Futuristic is another one of my favorite expansion packs overall, and, like Engineer, 2 of its 3expansions are in my top 10 (Alien Farmer and Super Connection).
I like Alien Farmer because it gives me another element to think about when drawing Routes, yet it doesn’t distract from the game’s goals.
Super Connection is fun because you feel a great sense of accomplishment at the end of the game with all your long Routes.
I wanted to like City Builder more than I did. It felt clunky trying to keep track of coins, and the payoff/satisfaction of building and scoring towers wasn’t worth the Income phase upkeep.
Railroad Ink: Sky Expansion Pack
The dice in the Sky pack are used for 2 different expansions: 2 dice for Airline and 2 for Weather.
The Airline expansion adds a third type of Route to your game: the airway. Much like highways and railways, you’ll try to create the longest airway Network and connect them to your regular Routes using airports.
At the end of the game, you score 2 points for each space in your longest airway. Moreover, you lose 2 points for each open airway Route (think of them as errors) and 4 points for each unconnected airport.
The Weather expansion introduces 3 types of weather that must be applied to your Routes: cloud, storm, and snow.
In each round, you’ll add the type of weather shown on the expansion dice to 2 different spaces in which you drew Routes that round.
Your goal is to group similar types of weather while ensuring they are not adjacent to the other 2 types.
You score 1 point for each space in your largest (orthogonally adjacent) cloud grouping. You’ll score similarly for your largest storm and snow groups as well.
However, the groups don’t count for scoring if two groupings of different weather types are orthogonally and/or diagonally adjacent.
Railroad Ink: Sky Expansion Pack Review
I had a fun time with the Sky expansion pack.
My favorite of the expansions is by far Airline. I tend to enjoy expansions that give you another type of Route to build — even if it does come at the cost of having a packed board by the end of the game.
Airline’s decisions also feel more meaningful and impactful than they do when you’re playing Weather.
I didn’t dislike the Weather expansion; I just found that the game almost played itself. Since you must write the 2 weather results each round, your options are extremely limited.
I also didn’t feel the trade-off in points for a large weather grouping was worth messing up the points I would score for Routes.
Railroad Ink: Underground Expansion Pack
Underground is the only pack that has just 1 expansion.
In Railroad Ink: Underground, you effectively manage two boards and create Routes and Networks on both.
One board, your Surface board, is used in the usual way: for highways and railways. Your second board forms your underground network of water pipes and subways.
Each round, players alternate between adding Routes to their Surface board and their Underground board and rolling that board’s corresponding set of 4 dice (the usual Route dice for Surface rounds and the expansion dice for Underground ones).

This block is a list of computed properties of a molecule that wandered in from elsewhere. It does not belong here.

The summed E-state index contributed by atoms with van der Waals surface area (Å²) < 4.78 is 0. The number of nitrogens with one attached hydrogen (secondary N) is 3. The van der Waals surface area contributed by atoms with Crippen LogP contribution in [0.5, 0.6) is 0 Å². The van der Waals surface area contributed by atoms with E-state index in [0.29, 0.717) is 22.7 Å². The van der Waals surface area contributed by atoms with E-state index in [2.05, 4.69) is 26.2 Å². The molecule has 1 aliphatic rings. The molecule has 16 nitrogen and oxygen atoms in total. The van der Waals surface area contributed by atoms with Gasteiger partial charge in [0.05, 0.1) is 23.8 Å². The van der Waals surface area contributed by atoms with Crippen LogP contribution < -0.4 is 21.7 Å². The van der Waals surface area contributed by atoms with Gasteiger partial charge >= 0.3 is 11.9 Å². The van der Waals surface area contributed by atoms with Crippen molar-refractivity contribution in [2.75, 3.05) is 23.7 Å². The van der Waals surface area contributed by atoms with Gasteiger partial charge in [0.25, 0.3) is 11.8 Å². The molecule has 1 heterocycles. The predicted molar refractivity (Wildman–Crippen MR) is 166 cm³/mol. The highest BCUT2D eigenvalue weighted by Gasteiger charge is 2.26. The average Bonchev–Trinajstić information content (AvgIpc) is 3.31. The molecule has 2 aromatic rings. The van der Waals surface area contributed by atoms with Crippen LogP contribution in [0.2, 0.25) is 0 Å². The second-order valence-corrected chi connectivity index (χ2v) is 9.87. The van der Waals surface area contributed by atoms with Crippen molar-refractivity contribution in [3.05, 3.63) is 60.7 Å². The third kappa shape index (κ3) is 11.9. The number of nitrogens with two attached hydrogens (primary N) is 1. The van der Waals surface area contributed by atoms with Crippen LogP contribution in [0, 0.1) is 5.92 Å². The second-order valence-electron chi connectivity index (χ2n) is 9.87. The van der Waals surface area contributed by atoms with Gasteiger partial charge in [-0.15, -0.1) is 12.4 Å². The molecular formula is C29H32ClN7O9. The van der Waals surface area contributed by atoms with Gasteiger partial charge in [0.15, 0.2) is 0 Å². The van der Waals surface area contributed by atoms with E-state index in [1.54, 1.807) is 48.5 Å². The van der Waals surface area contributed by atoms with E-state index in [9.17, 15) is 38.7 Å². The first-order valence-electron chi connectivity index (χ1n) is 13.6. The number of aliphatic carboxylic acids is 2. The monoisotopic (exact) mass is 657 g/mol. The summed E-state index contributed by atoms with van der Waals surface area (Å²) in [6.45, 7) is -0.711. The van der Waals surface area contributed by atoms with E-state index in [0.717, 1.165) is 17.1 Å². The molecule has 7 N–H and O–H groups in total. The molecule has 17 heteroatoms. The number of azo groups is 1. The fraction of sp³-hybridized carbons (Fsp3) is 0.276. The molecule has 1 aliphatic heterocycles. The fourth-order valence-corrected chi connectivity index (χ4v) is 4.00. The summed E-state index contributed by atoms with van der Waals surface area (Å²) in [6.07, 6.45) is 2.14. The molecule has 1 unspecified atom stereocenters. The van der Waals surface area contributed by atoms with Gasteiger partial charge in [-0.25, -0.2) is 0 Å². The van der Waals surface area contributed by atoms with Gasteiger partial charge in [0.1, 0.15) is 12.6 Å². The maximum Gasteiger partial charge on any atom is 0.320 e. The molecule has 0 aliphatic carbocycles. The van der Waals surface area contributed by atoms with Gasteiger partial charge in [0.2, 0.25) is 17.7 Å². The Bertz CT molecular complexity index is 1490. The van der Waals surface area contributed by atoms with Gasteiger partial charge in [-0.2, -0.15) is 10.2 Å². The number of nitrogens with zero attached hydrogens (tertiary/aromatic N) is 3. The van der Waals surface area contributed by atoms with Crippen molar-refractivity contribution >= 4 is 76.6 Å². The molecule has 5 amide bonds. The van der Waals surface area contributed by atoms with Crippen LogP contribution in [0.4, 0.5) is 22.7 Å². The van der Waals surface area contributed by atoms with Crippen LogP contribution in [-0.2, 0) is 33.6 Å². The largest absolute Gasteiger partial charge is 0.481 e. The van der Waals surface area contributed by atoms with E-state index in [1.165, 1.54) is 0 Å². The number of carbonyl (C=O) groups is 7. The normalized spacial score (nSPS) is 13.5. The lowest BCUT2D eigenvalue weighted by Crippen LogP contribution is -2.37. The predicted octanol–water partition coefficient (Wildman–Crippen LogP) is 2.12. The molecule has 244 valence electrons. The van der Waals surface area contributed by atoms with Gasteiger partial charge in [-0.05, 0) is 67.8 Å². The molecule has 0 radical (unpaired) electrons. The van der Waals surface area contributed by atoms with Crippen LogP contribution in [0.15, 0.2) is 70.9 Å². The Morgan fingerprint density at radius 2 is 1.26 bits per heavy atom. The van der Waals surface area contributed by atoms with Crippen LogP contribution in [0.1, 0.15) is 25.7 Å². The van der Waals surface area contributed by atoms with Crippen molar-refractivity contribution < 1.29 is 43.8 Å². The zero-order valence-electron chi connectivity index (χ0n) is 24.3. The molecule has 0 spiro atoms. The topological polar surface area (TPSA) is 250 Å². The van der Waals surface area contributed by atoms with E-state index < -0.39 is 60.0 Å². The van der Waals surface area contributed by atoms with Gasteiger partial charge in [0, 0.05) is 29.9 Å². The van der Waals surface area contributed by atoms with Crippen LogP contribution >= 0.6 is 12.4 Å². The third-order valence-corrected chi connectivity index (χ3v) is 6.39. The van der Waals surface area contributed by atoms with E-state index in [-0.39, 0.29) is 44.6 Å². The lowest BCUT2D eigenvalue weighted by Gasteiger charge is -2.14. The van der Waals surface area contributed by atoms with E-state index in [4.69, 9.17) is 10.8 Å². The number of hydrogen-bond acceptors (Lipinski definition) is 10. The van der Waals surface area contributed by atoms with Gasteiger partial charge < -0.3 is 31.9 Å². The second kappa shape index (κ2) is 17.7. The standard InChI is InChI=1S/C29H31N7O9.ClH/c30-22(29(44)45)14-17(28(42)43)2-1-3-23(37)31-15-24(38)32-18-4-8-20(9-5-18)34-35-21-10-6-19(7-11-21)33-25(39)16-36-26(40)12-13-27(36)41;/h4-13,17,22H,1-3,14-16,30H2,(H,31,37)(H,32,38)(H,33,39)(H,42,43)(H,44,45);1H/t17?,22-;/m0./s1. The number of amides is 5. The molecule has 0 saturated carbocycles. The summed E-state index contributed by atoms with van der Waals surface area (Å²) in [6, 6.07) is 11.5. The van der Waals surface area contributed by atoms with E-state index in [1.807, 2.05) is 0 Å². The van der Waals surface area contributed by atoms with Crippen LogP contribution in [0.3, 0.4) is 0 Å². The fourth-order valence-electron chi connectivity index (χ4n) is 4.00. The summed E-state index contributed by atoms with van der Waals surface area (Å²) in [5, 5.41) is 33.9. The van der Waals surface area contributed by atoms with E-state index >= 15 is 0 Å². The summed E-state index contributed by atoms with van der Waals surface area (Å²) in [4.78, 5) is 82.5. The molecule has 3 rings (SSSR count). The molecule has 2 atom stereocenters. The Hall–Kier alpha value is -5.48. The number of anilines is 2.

The rules for the Surface rounds remain the same as the base game rules. The rules for the Underground are similar, but there is one main difference — and that’s how your 2 boards interact.
You’ll gain additional points at the end of the game for the Hubs you create. These are when a space on your Surface board has a station and the matching space on the Underground has a subway station.
Moreover, you’ll lose points for breaking pipes — that is, when you draw a Surface station above an already-drawn water pipe space.
Besides that, the final scoring is virtually the same for the Surface and Underground boards.
Railroad Ink: Underground Expansion Pack Review
Initially, there is a lot to take in with the Underground expansion because you’re essentially playing 2 games of Railroad Ink simultaneously, alternating from one board to another.
Then, add in the layer (pun intended) of the boards interacting with each other, and it can be tough to wrap your head around it all and not lose your focus — or your game plan.
The Underground expansion is not for Railroad Ink beginners.
All that said, I really enjoyed my time playing it — much more than I had anticipated. It takes a few rounds, but it’s surprisingly fun once you grasp the game’s flow.
I also loved how the boards interacted with each other!
Ranking All Expansions
All the expansions — in the base games and expansion packs — ranked from my least to most favorite.
- Rainbow (Arcade)
- Portal (Eldritch)
- Street Lamps (Electricity)
- Meteor (Blazing Red)
- Canyon (Shining Yellow)
- Galactic Invaders (Arcade)
- Ritual (Eldritch)
- Desert (Shining Yellow)
- Renovation (Engineer)
- Tentacle (Eldritch)
- Tetromino (Arcade)
- Weather (Sky)
- Construction (Engineer)
- City Builder (Futuristic)
- Trail (Lush Green)
- Pluck-Man (Arcade)
- Investigation (Eldritch)
- Power Grid (Electricity)
- Super Connection (Futuristic)
- Airline (Sky)
- River (Deep Blue)
- Underground (Underground)
- Separation (Engineer)
- Lava (Blazing Red)
- Lake (Deep Blue)
- Alien Farmer (Futuristic)
- Forest (Lush Green)
- Special (Engineer)
While I prefer some expansion packs more than others, there are no bad ones. Each pack and its related expansions add theme and interesting mechanisms to Railroad Ink, bringing new life to the game.